The San Remo Conference Turned Jewish Historic Rights into Legal Rights

April 24 2020

This week marks the centennial of the San Remo conference, one of a series of international negotiations in which the victorious Allies resolved the various issues stemming from World War I. Dore Gold explains how it set the stage for the Jewish self-determination:

San Remo dealt with the disposition of territories that until 1920 were a part of the Ottoman empire, which had been defeated in the war. Formally, the Ottomans renounced their claim to sovereignty over these lands . . . in the Treaty of Sèvres, which was signed the same year as San Remo, on August 10, 1920. . . . What these postwar treaties enabled was the emergence of the system of Arab states, on the one hand, and the emergence of a “national home for the Jewish people,” on the other.

The Balfour Declaration from 1917 was in essence a declaration of British policy. But San Remo converted the Balfour Declaration into a binding international treaty, setting the stage for the League of Nations Mandate, which was approved in 1922. It has been noted that at San Remo, Jewish historic rights became Jewish legal rights.

Were these legal rights of the Jewish people superseded in subsequent years? At the time that the UN Charter was drafted in 1945, officials were cognizant that this argument might be raised. Therefore, they incorporated Article 80 into the UN Charter stating specifically that “nothing in this chapter shall be construed in or of itself to alter in any manner the rights whatsoever of any states or any peoples or the terms of existing international instruments to which members of the United Nations may respectively be parties.” Thus, the foundations of Jewish legal rights established through San Remo were preserved for the future.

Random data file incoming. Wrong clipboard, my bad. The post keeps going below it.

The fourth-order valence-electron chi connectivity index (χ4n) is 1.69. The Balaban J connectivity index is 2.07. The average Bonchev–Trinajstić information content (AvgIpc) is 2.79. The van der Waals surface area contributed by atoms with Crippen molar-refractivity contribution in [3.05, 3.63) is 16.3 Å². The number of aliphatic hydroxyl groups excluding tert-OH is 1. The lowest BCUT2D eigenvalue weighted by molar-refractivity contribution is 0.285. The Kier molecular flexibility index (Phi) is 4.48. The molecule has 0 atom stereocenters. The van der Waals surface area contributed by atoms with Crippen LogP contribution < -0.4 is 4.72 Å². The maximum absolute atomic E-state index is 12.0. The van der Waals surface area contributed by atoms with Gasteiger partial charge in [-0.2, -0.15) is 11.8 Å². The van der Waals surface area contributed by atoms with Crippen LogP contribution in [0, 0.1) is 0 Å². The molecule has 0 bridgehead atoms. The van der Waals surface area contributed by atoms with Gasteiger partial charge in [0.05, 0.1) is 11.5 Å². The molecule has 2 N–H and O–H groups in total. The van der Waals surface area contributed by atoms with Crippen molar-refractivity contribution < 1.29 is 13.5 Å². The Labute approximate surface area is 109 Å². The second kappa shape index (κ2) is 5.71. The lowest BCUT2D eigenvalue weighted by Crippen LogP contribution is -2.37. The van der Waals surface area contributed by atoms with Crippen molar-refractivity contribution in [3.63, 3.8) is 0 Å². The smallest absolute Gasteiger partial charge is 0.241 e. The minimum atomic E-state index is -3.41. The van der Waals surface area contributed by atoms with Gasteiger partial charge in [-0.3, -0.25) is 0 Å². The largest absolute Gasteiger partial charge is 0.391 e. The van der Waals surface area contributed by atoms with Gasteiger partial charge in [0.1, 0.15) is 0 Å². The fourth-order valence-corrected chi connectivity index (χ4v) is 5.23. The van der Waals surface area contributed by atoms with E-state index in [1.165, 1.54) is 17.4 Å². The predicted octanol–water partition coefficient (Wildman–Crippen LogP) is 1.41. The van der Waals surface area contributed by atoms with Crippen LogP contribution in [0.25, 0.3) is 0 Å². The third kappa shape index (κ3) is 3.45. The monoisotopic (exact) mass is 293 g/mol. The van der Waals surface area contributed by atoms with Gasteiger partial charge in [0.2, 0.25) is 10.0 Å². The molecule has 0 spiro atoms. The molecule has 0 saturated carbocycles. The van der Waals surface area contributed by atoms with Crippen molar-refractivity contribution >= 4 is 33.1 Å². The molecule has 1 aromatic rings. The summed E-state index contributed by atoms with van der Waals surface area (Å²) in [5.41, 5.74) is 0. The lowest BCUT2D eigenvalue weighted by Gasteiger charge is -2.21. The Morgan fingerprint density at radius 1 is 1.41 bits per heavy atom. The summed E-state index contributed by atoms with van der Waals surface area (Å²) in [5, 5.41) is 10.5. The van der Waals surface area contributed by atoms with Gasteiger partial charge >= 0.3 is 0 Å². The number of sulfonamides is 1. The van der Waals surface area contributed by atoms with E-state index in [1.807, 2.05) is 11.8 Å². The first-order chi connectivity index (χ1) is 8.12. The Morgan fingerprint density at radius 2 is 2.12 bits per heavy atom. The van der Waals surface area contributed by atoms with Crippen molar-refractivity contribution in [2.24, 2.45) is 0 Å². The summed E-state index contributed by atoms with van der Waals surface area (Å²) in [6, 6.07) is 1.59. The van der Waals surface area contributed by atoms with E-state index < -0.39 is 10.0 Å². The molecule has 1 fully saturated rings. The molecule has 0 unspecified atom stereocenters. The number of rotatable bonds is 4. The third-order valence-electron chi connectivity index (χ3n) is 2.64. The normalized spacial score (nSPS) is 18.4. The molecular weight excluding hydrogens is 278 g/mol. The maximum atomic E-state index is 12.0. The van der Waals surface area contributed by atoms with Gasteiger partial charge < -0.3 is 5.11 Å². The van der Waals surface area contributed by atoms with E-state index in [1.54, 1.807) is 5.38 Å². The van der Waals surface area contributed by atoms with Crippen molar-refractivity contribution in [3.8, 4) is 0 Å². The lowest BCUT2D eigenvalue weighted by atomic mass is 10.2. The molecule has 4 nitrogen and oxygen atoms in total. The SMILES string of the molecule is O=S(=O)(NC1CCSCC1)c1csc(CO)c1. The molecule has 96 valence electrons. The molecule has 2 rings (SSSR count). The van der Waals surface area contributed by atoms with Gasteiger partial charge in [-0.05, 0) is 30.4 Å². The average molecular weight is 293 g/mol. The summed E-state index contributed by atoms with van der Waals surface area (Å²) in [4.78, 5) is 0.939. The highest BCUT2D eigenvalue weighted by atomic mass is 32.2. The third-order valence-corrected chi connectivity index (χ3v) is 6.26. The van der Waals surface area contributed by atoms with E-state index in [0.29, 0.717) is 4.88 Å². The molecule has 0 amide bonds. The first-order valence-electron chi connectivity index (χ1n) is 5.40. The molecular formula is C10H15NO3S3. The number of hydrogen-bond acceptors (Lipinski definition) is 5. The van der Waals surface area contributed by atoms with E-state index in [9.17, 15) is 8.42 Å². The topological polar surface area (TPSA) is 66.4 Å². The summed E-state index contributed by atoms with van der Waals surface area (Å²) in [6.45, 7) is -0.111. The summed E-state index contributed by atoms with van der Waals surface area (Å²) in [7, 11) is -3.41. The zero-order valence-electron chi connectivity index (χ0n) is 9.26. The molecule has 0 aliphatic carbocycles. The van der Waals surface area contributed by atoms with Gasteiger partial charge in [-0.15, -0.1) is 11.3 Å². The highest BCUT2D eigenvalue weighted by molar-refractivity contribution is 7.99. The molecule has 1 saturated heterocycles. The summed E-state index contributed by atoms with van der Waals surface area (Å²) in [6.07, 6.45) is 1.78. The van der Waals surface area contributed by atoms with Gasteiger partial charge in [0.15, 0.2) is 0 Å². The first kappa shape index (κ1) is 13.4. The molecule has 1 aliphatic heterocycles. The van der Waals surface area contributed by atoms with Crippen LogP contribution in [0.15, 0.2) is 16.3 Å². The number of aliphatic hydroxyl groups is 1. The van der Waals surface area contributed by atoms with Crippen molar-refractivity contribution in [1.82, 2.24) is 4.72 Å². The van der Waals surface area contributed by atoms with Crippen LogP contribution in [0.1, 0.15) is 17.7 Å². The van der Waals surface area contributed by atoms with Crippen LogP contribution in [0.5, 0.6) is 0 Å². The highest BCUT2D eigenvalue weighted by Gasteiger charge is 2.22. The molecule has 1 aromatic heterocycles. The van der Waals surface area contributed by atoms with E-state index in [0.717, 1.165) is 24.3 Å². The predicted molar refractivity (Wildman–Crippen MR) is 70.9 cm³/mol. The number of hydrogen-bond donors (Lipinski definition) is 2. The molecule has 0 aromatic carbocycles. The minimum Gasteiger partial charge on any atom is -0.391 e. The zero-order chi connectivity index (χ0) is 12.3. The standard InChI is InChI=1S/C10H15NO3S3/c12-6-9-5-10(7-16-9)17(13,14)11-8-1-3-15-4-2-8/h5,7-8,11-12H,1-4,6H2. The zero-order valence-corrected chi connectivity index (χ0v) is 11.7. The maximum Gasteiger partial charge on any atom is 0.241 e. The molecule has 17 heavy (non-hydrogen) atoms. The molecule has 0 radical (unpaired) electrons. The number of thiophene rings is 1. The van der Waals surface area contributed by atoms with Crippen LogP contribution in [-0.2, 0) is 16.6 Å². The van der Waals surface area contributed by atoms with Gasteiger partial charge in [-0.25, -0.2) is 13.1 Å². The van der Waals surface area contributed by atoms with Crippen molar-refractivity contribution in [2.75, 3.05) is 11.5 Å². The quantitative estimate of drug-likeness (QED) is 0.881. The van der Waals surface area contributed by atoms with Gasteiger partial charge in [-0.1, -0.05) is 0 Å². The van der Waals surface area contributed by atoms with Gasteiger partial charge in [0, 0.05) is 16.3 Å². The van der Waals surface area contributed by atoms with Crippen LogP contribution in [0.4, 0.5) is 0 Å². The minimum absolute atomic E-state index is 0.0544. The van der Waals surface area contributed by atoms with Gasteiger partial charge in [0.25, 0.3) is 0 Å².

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Read more at Jerusalem Center for Public Affairs

More about: Balfour Declaration, History of Zionism, International Law, Treaty of San Remo

 

How European Fecklessness Encourages the Islamic Republic’s Assassination Campaign

In September, Cypriot police narrowly foiled a plot by an Iranian agent to murder five Jewish businessman. This was but one of roughly a dozen similar operations that Tehran has conducted in Europe since 2015—on both Israeli or Jewish and American targets—which have left three dead. Matthew Karnitschnig traces the use of assassination as a strategic tool to the very beginning of the Islamic Republic, and explains its appeal:

In the West, assassination remains a last resort (think Osama bin Laden); in authoritarian states, it’s the first (who can forget the 2017 assassination by nerve agent of Kim Jong-nam, the playboy half-brother of North Korean dictator Kim Jong-un, upon his arrival in Kuala Lumpur?). For rogue states, even if the murder plots are thwarted, the regimes still win by instilling fear in their enemies’ hearts and minds. That helps explain the recent frequency. Over the course of a few months last year, Iran undertook a flurry of attacks from Latin America to Africa.

Whether such operations succeed or not, the countries behind them can be sure of one thing: they won’t be made to pay for trying. Over the years, the Russian and Iranian regimes have eliminated countless dissidents, traitors, and assorted other enemies (real and perceived) on the streets of Paris, Berlin, and even Washington, often in broad daylight. Others have been quietly abducted and sent home, where they faced sham trials and were then hanged for treason.

While there’s no shortage of criticism in the West in the wake of these crimes, there are rarely real consequences. That’s especially true in Europe, where leaders have looked the other way in the face of a variety of abuses in the hopes of reviving a deal to rein in Tehran’s nuclear-weapons program and renewing business ties.

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Read more at Politico

More about: Europe, Iran, Israeli Security, Terrorism